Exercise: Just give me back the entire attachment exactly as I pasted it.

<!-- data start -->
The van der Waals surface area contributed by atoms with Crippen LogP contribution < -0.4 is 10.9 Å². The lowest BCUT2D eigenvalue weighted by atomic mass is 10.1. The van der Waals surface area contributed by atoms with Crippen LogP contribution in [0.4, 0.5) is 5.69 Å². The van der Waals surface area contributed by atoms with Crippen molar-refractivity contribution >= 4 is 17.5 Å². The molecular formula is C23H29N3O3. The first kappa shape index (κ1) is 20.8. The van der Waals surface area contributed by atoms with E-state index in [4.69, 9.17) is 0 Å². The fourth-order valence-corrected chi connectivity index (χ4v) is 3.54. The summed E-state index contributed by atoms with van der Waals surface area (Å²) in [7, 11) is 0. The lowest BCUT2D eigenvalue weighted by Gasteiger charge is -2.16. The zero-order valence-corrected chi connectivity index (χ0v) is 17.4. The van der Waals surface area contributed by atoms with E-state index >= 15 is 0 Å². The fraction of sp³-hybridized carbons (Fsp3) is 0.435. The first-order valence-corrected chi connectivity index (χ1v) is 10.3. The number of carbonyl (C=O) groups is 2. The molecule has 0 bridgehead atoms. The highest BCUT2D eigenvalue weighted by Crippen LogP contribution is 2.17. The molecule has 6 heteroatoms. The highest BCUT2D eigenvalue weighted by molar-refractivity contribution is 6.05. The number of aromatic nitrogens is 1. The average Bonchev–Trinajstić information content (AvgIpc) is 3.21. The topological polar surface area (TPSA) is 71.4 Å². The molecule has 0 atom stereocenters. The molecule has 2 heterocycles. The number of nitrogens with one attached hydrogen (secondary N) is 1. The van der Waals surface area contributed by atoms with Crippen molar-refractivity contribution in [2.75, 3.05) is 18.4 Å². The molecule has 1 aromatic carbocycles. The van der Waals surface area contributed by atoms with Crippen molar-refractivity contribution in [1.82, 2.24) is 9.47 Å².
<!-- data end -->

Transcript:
The van der Waals surface area contributed by atoms with Crippen LogP contribution < -0.4 is 10.9 Å². The lowest BCUT2D eigenvalue weighted by atomic mass is 10.1. The van der Waals surface area contributed by atoms with Crippen LogP contribution in [0.4, 0.5) is 5.69 Å². The van der Waals surface area contributed by atoms with Crippen molar-refractivity contribution >= 4 is 17.5 Å². The molecular formula is C23H29N3O3. The first kappa shape index (κ1) is 20.8. The van der Waals surface area contributed by atoms with E-state index in [4.69, 9.17) is 0 Å². The fourth-order valence-corrected chi connectivity index (χ4v) is 3.54. The summed E-state index contributed by atoms with van der Waals surface area (Å²) in [7, 11) is 0. The lowest BCUT2D eigenvalue weighted by Gasteiger charge is -2.16. The zero-order valence-corrected chi connectivity index (χ0v) is 17.4. The van der Waals surface area contributed by atoms with E-state index >= 15 is 0 Å². The fraction of sp³-hybridized carbons (Fsp3) is 0.435. The first-order valence-corrected chi connectivity index (χ1v) is 10.3. The number of carbonyl (C=O) groups is 2. The molecule has 0 bridgehead atoms. The highest BCUT2D eigenvalue weighted by Crippen LogP contribution is 2.17. The molecule has 6 heteroatoms. The highest BCUT2D eigenvalue weighted by molar-refractivity contribution is 6.05. The number of aromatic nitrogens is 1. The average Bonchev–Trinajstić information content (AvgIpc) is 3.21. The topological polar surface area (TPSA) is 71.4 Å². The molecule has 0 atom stereocenters. The molecule has 2 heterocycles. The number of nitrogens with one attached hydrogen (secondary N) is 1. The van der Waals surface area contributed by atoms with Crippen molar-refractivity contribution in [2.75, 3.05) is 18.4 Å². The molecule has 1 aromatic carbocycles. The van der Waals surface area contributed by atoms with Crippen molar-refractivity contribution in [1.82, 2.24) is 9.47 Å².